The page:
Neal Stephenson mentioned the term “metaworld” in the early nineties, when it was first used to refer to virtual space in his novel Avalanche. However, its real popularity began only a couple of years ago.

In the novel he described a virtual space whose participants could create objects, exchange codes (objects or programs) between themselves, move and communicate. What distinguished it from an online multiplayer game was the absence of two things: gameplay and a virtual reality that allows you to immerse yourself in that space. Let me remind you that both online multiplayer games and virtual reality helmets were in a very early stage of development at the time.

In other words, any multiplayer Internet game with a sufficiently complex and developed internal system of interaction can be considered a meta-universe. Let’s list the main conditions necessary for the existence of a full-fledged meta-universe:

  • A large number of users.
  • A large number of virtual objects.
  • The complex production chains required to create these facilities.
  • Opportunity for social communication.
  • Developed economy, including redistribution of monetary units, resources, and other game objects.

The more participants there are in such a world, the more and more diverse the possibilities for action, the more complex its economy will be, and the more such a world will correspond to the notion of a meta-universe.

Complication of the meta-universe

Metaworld – Games with Crypto and Smart Contracts

Let us examine the complexity of the meta universe model by the example of the transition from a single-player to a multiplayer game economy. The player’s task is to maximize the development of his character by maximizing profits or some other achievements. In this case, all resources and scenarios can be controlled by the player from beginning to end. Those that cannot be controlled directly are regulated stochastically with the help of statistics. That is, the player can determine for himself what he will extract and produce and in what order. In fact, the player’s task in single-player mode comes down to finding the most efficient sequence of actions that will lead him to his goal – the Robinson Model.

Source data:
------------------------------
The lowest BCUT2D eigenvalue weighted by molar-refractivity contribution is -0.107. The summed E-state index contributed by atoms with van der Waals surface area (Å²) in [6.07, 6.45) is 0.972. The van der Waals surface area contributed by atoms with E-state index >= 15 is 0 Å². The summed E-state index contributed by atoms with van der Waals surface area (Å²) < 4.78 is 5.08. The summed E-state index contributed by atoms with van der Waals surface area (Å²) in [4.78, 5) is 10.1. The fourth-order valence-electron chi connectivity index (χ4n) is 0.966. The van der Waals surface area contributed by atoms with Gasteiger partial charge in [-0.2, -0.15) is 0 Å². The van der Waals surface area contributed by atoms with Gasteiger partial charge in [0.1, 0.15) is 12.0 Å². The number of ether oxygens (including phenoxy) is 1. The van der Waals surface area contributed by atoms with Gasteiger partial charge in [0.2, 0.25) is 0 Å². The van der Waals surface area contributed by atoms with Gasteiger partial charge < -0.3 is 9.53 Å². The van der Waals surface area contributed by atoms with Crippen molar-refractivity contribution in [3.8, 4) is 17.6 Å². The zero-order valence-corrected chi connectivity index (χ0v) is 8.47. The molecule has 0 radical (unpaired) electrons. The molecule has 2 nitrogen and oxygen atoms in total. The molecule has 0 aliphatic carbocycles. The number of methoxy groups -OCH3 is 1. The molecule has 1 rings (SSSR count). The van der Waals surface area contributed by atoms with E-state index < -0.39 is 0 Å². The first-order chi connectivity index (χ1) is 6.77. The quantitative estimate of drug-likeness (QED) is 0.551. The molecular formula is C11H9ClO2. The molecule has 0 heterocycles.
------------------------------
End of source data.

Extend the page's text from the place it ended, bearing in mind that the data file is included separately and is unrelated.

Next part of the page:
When there is more than one player, and each is trying to maximize profits, the situation becomes much more complicated, as resources and opportunities will no longer be controlled by one person, competition will arise, and more complex scenarios will emerge. As the number of participants increases, these scenarios will become more complex and more difficult to calculate. All sorts of coalitions, alliances, alliances, and related additional social values and motivations will emerge, which will also have to be taken into account, making any attempt at modeling even more difficult. The structure of the economy and the relationships between the participants in such a world will no longer be perceptibly different from the reality that surrounds us.

Regulation in the interest of the state and the user

As virtual worlds develop and become more complex, the objects used in them (let’s call them virtual) will become increasingly valuable. The volume of funds transferred between users will grow rapidly, as will the ability to exchange this virtual money for other, including virtual, assets. This process will inevitably raise two questions that we will have to answer.

How soon the states will want to engage in regulating these flows?

The answer can be summed up very succinctly: As soon as they can.

How to protect their assets from the owners of the metavselnaya, state and other lovers to climb into someone else’s pocket?

– Threats from the owners of meta-villages are still even more real for the user than state regulation in the future. He has no guarantees for the safety of his virtual property. To see this, it is enough to look at the typical EULA. On many pages, typed in small print, it says roughly the following: no one owes you anything, you can lose all your items and generally access to the game at any time for an infinite number of reasons.

Sometimes it is tempting to prove your rights through the courts, but this rarely leads to any result. In most cases, there is simply no point in all this fuss. The optimization of the legislation will, in the first place, benefit the authorities, which, given the opportunities for regulation, will immediately use them to achieve their own goals.

The question of trying to “land” global meta-villages on their territory and subjecting them to local jurisdiction is realistic. And after that we can expect anything, up to the introduction of VAT on in-game transactions. Of course, this kind of cure is much worse than the disease itself, so the owners of the meta-villages and their users will strongly resist it. What can be put up against this?